Recent UK case on the duties of designated LLP members

Re A&C Restoration LLP: Manolete Partners plc v Riches [2020] EWHC 1404 (Ch)

(Judgment in this case was given in May 2020 but the transcript has only recently become available)

Riches was a designated member of A&C Restoration LLP until he retired under the terms of a retirement deed. At that time a new member was appointed. The deed included a waiver of any claim by the LLP for sums owed by Riches as a result of drawings by him which exceeded profits.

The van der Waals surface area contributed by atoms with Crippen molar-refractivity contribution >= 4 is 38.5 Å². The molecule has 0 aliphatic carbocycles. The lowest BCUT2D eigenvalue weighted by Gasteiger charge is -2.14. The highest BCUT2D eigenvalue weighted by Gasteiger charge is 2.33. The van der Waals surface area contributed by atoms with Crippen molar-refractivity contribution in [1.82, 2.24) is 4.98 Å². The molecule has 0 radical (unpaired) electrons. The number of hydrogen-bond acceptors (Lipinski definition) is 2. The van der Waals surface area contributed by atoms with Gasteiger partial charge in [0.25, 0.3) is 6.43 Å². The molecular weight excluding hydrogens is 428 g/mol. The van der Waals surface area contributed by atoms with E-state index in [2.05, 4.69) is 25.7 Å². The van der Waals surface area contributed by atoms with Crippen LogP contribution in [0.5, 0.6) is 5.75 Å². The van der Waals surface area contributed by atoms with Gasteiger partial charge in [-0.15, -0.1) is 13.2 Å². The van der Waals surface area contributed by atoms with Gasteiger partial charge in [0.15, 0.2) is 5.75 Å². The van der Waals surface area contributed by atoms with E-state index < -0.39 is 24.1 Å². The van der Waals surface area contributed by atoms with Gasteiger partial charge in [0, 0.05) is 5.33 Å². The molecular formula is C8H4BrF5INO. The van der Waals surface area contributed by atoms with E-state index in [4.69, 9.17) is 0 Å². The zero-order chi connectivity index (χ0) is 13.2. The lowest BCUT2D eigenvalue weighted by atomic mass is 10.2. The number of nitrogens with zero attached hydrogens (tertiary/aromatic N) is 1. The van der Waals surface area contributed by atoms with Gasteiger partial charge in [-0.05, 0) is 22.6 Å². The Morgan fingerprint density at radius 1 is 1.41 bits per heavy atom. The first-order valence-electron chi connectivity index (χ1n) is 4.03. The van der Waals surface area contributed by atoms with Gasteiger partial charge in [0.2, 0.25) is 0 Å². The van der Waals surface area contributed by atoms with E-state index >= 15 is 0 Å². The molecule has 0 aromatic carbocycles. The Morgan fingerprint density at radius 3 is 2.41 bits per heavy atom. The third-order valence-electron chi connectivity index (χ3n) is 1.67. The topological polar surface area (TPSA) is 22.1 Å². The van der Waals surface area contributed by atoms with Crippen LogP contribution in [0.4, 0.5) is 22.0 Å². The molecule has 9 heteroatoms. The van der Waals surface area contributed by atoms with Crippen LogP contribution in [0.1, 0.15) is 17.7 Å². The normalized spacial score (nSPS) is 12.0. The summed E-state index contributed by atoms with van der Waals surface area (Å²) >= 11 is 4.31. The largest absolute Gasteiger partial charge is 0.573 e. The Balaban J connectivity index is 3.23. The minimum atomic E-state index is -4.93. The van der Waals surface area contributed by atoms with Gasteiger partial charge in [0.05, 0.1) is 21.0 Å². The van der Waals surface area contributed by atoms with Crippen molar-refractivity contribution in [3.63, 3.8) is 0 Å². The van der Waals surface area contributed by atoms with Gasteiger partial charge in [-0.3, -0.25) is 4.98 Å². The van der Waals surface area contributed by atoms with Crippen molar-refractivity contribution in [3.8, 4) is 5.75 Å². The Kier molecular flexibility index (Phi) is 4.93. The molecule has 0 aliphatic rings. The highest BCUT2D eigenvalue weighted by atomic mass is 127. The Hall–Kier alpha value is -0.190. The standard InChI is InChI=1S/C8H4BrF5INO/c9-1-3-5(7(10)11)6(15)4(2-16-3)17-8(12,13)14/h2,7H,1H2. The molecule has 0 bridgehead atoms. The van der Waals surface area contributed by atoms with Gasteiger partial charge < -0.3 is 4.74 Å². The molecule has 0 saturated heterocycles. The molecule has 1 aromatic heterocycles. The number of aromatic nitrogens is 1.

The court noted that the LLP was insolvent at the time the deed was entered into. It held that designated members of an LLP, such as Riches, owed the same duties as company directors owed to limited companies (McTear v Eade [2019] EWHC 1673 (Ch)), and that these duties included a duty to take into account the interests of creditors at a time when the firm was insolvent. It concluded that it was a breach of duty, objectively viewed, to cause the LLP to agree to a waiver which released a debt, since this could not be in the interests of the creditors. Riches was therefore estopped from relying on the clause, and remained liable for the debt. He was not able to ask the court to grant relief for any breach of duty pursuant to s1157 of the Companies Act 2006 (applied to LLPs by the Limited Liability Partnerships (Application of Companies Act 2006) Regulations 2009), because that section was dependent on him having acted honestly and reasonably, and the court considered that it could not be a reasonable decision to waive one’s own liabilities in the context of insolvency.

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